Cosmopolitan conceptions of justice in global politics are gaining in importance in the field of international political theory. Cosmopolitanism claims that we owe duties of justice to all the persons of the world and thus that normative theories of global politics should focus first on the interests or welfare of persons rather than of states. Providing a thorough analysis of relevant literature and covering issues such as war and conflict, peace and human security, accountability for gross violations of human rights, environmental degradation, and the democratic deficit in transnational political actions and institutions, Patrick Hayden deftly examines the connections between accounts of cosmopolitanism and the part they play in contemporary global politics. He identifies competing theories of cosmopolitanism and defends them as strategies for serving the aims of justice in world affairs. Furthermore, he explores how cosmopolitan theories can function positively in processes of shaping international norms.
Table of Contents
Contents: Introduction; The meaning of cosmopolitanism: themes and variations; Human rights and the foundation of cosmopolitan global politics; War, peace, and the transformation of security; Cosmopolitan justice and accountability for crimes against humanity; The Environment, global justice and world environment citizenship; Conclusion; Bibliography; Index.
Dr Patrick Hayden, School of International Relations, University of St Andrews, UK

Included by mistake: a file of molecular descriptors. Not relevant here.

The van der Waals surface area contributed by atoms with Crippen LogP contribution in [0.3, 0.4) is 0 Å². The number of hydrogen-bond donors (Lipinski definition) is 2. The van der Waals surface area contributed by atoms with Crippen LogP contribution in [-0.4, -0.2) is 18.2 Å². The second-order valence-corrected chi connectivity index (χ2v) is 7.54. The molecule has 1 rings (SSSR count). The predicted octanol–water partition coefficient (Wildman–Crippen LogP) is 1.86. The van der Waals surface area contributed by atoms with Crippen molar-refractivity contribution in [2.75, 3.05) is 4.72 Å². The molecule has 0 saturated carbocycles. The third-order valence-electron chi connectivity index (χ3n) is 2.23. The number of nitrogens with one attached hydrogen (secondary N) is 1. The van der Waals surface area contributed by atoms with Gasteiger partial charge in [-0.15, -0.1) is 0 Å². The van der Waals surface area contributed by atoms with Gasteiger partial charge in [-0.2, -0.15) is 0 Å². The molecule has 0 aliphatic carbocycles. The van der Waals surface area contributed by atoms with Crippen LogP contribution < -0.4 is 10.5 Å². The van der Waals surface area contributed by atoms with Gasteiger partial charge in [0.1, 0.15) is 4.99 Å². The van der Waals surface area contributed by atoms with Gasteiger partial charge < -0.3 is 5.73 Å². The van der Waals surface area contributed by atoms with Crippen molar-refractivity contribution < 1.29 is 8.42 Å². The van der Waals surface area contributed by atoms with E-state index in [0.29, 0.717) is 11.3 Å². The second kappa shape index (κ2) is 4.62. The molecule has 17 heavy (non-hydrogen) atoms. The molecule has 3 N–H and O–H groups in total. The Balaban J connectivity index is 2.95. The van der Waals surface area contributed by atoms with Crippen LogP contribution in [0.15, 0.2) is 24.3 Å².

'Essential reading for any student or researcher seeking a comprehensive and elegantly lucid guide through the maze of issues that make up cosmopolitan politics. Criticisms of cosmopolitan theorizing are sympathetically aired and cogently dismissed, leaving the reader in no doubt as to the degree to which political thinking today must necessarily be global in context and content.' Mark Evans, University of Wales, Swansea, UK 'A remarkable critique of contemporary politics. And, at the same time, a dream for a better world written in the rigorous language of political theory.' Professor Daniele Archibugi, Italian National Research Council and Harvard University, USA 'Hayden has written a timely book dealing with a global ethical position about cosmopolitan values. But it is more than that, as his book presents a number of practical manifestations of this ethical position. Cosmopolitan Global Politics is a clear analysis of the ethical thinking surrounding a contemporary version of global justice that delivers "real" solutions to the problem of justice beyond nation states.' Political Studies Review